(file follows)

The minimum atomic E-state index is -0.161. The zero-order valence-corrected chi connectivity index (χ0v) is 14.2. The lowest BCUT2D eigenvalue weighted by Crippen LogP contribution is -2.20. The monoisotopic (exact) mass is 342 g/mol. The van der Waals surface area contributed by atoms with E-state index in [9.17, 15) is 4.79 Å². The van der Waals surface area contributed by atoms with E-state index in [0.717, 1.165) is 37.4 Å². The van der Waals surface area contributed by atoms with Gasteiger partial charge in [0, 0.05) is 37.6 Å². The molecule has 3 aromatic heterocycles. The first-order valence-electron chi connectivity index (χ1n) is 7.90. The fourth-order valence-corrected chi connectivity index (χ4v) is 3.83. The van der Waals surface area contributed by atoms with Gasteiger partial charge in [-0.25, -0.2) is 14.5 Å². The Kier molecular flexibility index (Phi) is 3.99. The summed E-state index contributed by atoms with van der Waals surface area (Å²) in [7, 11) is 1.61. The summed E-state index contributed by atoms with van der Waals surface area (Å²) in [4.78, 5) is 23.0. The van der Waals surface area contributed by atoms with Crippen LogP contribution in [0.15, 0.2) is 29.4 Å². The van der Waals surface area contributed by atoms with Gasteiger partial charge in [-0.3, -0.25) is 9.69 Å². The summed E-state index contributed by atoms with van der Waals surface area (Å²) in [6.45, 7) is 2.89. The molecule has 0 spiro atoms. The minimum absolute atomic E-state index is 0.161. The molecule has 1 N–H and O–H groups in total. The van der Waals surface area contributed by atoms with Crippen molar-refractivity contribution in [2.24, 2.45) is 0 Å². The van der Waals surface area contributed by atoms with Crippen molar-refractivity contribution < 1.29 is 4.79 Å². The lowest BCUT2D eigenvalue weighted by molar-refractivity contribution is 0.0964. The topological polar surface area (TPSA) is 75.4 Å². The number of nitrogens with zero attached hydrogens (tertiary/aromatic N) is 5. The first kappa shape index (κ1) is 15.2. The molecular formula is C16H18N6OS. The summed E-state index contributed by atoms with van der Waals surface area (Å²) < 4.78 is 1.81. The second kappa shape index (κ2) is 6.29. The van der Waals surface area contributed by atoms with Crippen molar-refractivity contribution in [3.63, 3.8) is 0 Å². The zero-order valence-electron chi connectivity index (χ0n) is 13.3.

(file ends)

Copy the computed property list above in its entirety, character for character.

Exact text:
The minimum atomic E-state index is -0.161. The zero-order valence-corrected chi connectivity index (χ0v) is 14.2. The lowest BCUT2D eigenvalue weighted by Crippen LogP contribution is -2.20. The monoisotopic (exact) mass is 342 g/mol. The van der Waals surface area contributed by atoms with E-state index in [9.17, 15) is 4.79 Å². The van der Waals surface area contributed by atoms with E-state index in [0.717, 1.165) is 37.4 Å². The van der Waals surface area contributed by atoms with Gasteiger partial charge in [0, 0.05) is 37.6 Å². The molecule has 3 aromatic heterocycles. The first-order valence-electron chi connectivity index (χ1n) is 7.90. The fourth-order valence-corrected chi connectivity index (χ4v) is 3.83. The van der Waals surface area contributed by atoms with Gasteiger partial charge in [-0.25, -0.2) is 14.5 Å². The Kier molecular flexibility index (Phi) is 3.99. The summed E-state index contributed by atoms with van der Waals surface area (Å²) in [7, 11) is 1.61. The summed E-state index contributed by atoms with van der Waals surface area (Å²) in [4.78, 5) is 23.0. The van der Waals surface area contributed by atoms with Crippen LogP contribution in [0.15, 0.2) is 29.4 Å². The van der Waals surface area contributed by atoms with Gasteiger partial charge in [-0.3, -0.25) is 9.69 Å². The summed E-state index contributed by atoms with van der Waals surface area (Å²) in [6.45, 7) is 2.89. The molecule has 0 spiro atoms. The minimum absolute atomic E-state index is 0.161. The molecule has 1 N–H and O–H groups in total. The van der Waals surface area contributed by atoms with Crippen molar-refractivity contribution in [2.24, 2.45) is 0 Å². The van der Waals surface area contributed by atoms with Crippen molar-refractivity contribution < 1.29 is 4.79 Å². The lowest BCUT2D eigenvalue weighted by molar-refractivity contribution is 0.0964. The topological polar surface area (TPSA) is 75.4 Å². The number of nitrogens with zero attached hydrogens (tertiary/aromatic N) is 5. The first kappa shape index (κ1) is 15.2. The molecular formula is C16H18N6OS. The summed E-state index contributed by atoms with van der Waals surface area (Å²) < 4.78 is 1.81. The second kappa shape index (κ2) is 6.29. The van der Waals surface area contributed by atoms with Crippen molar-refractivity contribution in [3.63, 3.8) is 0 Å². The zero-order valence-electron chi connectivity index (χ0n) is 13.3.